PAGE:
During the bench trial, the government introduced evidence indicating that in March 1997, when Johnson alleges the March 2000 petition was notarized by Latisha Jackson, Jackson was not yet a notary. The government also introduced evidence that Jackson had never been a notary in the state of Maryland, where the petition was allegedly notarized. Upon hearing this evidence, the court examined the original March 2000 petition and made specific findings that the notarial certification had been altered as to both the date and location.
Despite these findings, Johnson argued that he should not be convicted under § 1623 because the filing of the habeas petition and the response to the government's 12(e) motion did not constitute "proceeding [s] before or ancillary to any court or grand jury of the United States." The court rejected Johnson's argument and convicted him of both counts, reasoning that there can be nothing "more in a proceeding or ancillary to a proceeding than a document that actually initiates the proceeding...." Johnson appeals.
Section 1623 criminalizes the making of false declarations before a grand jury or court. Under § 1623,
Whoever under oath (or in any declaration, certificate, verification, or statement under penalty of perjury as permitted under section 1746 of title 28, United States Code) in any proceeding before or ancillary to any court or grand jury of the United States knowingly makes any false material declaration or makes or uses any other information, including any book, paper, document, record, recording, or other material, knowing the same to contain any false material declaration, shall be fined under this title or imprisoned not more than five years, or both.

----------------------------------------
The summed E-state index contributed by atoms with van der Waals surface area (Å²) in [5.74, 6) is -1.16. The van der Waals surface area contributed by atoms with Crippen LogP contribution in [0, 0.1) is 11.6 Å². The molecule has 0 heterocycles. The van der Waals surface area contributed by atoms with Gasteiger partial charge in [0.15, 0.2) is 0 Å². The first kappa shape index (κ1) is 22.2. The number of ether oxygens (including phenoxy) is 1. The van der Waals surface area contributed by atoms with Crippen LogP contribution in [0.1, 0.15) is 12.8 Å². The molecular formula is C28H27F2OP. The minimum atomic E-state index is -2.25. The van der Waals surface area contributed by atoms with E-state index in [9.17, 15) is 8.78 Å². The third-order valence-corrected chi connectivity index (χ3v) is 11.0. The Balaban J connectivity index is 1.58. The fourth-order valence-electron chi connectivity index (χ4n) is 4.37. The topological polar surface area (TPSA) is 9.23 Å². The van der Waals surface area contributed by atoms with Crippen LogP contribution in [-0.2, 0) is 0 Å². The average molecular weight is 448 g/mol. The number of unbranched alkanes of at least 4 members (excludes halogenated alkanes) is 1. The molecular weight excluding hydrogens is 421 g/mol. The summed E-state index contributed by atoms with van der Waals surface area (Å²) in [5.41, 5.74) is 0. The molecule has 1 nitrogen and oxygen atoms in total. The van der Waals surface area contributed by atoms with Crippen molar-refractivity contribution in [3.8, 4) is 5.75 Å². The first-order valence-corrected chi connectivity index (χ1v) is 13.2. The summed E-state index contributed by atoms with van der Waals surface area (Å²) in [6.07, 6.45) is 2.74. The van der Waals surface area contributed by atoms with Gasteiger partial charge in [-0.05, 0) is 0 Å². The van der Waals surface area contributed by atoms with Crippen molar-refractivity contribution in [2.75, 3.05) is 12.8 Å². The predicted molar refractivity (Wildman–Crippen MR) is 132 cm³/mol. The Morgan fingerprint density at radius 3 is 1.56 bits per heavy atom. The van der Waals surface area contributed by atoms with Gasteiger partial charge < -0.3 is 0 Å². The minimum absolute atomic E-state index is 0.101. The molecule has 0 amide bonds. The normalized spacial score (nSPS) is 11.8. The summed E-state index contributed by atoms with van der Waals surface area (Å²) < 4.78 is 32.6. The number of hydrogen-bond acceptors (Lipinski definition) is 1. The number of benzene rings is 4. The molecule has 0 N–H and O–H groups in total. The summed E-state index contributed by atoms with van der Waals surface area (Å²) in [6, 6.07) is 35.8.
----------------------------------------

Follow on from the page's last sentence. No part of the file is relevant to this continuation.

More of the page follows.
Johnson argues that the false declarations here do not fall under § 1623 because they were not made in "any proceeding before or ancillary to any court or grand jury of the United States."
"In analyzing a statute, we begin by examining the text." Carter v. United States, 530 U.S. 255, 271, 120 S. Ct. 2159, 147 L. Ed. 2d 203 (2000). In doing so, we must assume that Congress used the words in the statute as they are ordinarily understood. If the language is unambiguous, we need look no further. United States v. Ron Pair Enters., Inc., 489 U.S. 235, 240-41, 109 S. Ct. 1026, 103 L. Ed. 2d 290 (1989). However the Supreme Court has recognized that statutory construction "is a holistic endeavor." United Savings Assoc. of Tex. v. Timbers of Inwood Forest Assocs., Ltd., 484 U.S. 365, 371, 108 S. Ct. 626, 98 L. Ed. 2d 740 (1988). We thus employ the traditional tools of statutory interpretation, examining language in the context of the statute as a whole, United States Nat'l Bank of Or. v. Indep. Ins. Agents of Am., Inc., 508 U.S. 439, 455, 113 S. Ct. 2173, 124 L. Ed. 2d 402 (1993); the overall statutory scheme, Offshore Logistics, Inc. v. Tallentire, 477 U.S. 207, 220-21, 106 S. Ct. 2485, 91 L. Ed. 2d 174 (1986); and other relevant enactments, United States v. Stewart, 311 U.S. 60, 64, 61 S. Ct. 102, 85 L. Ed. 40 (1940).